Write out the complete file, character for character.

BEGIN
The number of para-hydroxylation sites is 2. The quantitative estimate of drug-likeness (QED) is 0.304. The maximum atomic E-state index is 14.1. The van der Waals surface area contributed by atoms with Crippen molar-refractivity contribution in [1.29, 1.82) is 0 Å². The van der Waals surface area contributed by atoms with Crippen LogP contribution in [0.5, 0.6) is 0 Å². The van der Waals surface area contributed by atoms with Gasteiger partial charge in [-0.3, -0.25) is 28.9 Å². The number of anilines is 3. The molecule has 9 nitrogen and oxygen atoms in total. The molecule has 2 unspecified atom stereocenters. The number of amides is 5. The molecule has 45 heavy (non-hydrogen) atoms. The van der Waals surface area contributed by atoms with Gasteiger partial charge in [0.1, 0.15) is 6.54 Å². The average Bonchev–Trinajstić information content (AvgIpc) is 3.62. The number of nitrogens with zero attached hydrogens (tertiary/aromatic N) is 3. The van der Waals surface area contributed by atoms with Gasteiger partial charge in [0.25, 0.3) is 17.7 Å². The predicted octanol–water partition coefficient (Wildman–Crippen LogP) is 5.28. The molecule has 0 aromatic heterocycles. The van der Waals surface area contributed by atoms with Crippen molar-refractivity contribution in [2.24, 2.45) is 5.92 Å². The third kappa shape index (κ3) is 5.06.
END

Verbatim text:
The number of para-hydroxylation sites is 2. The quantitative estimate of drug-likeness (QED) is 0.304. The maximum atomic E-state index is 14.1. The van der Waals surface area contributed by atoms with Crippen molar-refractivity contribution in [1.29, 1.82) is 0 Å². The van der Waals surface area contributed by atoms with Crippen LogP contribution in [0.5, 0.6) is 0 Å². The van der Waals surface area contributed by atoms with Gasteiger partial charge in [-0.3, -0.25) is 28.9 Å². The number of anilines is 3. The molecule has 9 nitrogen and oxygen atoms in total. The molecule has 2 unspecified atom stereocenters. The number of amides is 5. The molecule has 45 heavy (non-hydrogen) atoms. The van der Waals surface area contributed by atoms with Gasteiger partial charge in [0.1, 0.15) is 6.54 Å². The average Bonchev–Trinajstić information content (AvgIpc) is 3.62. The number of nitrogens with zero attached hydrogens (tertiary/aromatic N) is 3. The van der Waals surface area contributed by atoms with Gasteiger partial charge in [0.25, 0.3) is 17.7 Å². The predicted octanol–water partition coefficient (Wildman–Crippen LogP) is 5.28. The molecule has 0 aromatic heterocycles. The van der Waals surface area contributed by atoms with Crippen molar-refractivity contribution in [2.24, 2.45) is 5.92 Å². The third kappa shape index (κ3) is 5.06.